"The other part of that equation is that we are also spending money to acquire users into Fastlane," he says. "Previously what we would do is bid on Facebook and Google and other ad networks to acquire users into Fastlane based on how much money they would spend. That made a certain amount of sense when you build a battle game like Transformers: Earth Wars, where you have users who do spend a lot and it's not possible to monetise an ad."

"You've got to find this right balance where you're confident enough in your own game that you can encourage people to try other games knowing they will come back"

Simon Hade, Space Ape COO

Part of the breakthrough with Fastlane was being able to attribute ad revenue down to the user level. The growth team could see that users who spend less typically generated more ad revenue. By increasing their user acquisition budget on ads in other games, they were able to earn more ad revenue.

"The sort of people who discover your game because they clicked on an ad in another game are more likely to be tapping on ads in your game," Hade adds. "Being able to spend our user acquisition budget on channels for acquiring users who are going to generate more ad revenue was part of the equation. So that was what allowed us to scale up the spend in a profitable way. Whereas if we weren't looking at the ad revenue from the users and optimising for that, we would be blind."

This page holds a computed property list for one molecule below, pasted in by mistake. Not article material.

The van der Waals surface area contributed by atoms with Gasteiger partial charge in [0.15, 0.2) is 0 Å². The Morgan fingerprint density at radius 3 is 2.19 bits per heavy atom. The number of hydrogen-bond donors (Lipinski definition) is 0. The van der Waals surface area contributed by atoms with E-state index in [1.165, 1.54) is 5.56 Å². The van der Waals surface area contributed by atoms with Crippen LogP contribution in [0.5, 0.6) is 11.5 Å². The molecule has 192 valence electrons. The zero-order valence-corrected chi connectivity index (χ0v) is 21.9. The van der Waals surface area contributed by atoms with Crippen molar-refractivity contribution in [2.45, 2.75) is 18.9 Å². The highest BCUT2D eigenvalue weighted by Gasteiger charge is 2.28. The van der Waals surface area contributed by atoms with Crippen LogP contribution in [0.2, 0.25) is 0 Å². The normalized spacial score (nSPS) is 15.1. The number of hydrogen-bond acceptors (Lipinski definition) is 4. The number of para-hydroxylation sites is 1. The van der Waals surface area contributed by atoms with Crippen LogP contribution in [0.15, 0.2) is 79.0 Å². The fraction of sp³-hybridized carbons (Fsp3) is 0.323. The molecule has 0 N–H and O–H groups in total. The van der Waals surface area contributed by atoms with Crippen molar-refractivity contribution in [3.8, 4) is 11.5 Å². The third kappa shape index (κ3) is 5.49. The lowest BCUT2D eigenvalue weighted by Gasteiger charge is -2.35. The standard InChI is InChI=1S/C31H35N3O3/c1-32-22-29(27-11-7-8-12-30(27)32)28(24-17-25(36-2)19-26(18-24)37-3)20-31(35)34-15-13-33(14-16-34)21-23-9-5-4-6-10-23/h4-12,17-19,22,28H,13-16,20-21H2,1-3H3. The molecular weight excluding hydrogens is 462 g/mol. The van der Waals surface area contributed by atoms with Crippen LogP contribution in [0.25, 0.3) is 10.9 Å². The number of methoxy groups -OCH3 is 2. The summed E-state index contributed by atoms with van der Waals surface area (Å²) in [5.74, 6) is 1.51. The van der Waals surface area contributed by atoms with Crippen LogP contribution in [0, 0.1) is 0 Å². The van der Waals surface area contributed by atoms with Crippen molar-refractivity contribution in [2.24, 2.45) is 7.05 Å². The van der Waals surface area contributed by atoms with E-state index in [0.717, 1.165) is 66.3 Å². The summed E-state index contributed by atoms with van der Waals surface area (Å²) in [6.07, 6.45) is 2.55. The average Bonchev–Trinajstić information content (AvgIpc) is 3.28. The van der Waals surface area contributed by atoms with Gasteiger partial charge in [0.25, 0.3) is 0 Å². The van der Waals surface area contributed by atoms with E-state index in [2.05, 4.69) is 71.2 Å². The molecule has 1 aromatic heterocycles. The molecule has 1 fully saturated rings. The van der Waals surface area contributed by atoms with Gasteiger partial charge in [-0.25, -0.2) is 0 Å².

Riding high on the success of Fastlane, Space Ape is now looking at how it can apply these lessons to other games. This comes with a certain restriction, however, which is that simply putting ads in a game that isn't designed from the very beginning to facilitate the model doesn't work.

"We've made that mistake in our previous games as well, but we saw a clear difference in Fastlane when the ad is something that fits into the world and it adds to the world," says Boulay.

However, the studio recently reshaped its entire game design process around chasing a genre defining hit, and currently has seven other titles in production. Although Hade notes it would be unlikely to find a billion-dollar success solely off the model, he could see ad revenue generate "if not the majority, then at least a big part of the games you will see coming from us," suggesting that it could be as high as 60 per cent.

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Ivy Taylor avatar

Ivy Taylor


Ivy joined in 2017 having previously worked as a regional journalist, and a political campaigns manager before that. They are also one of the UK's foremost Sonic the Hedgehog apologists.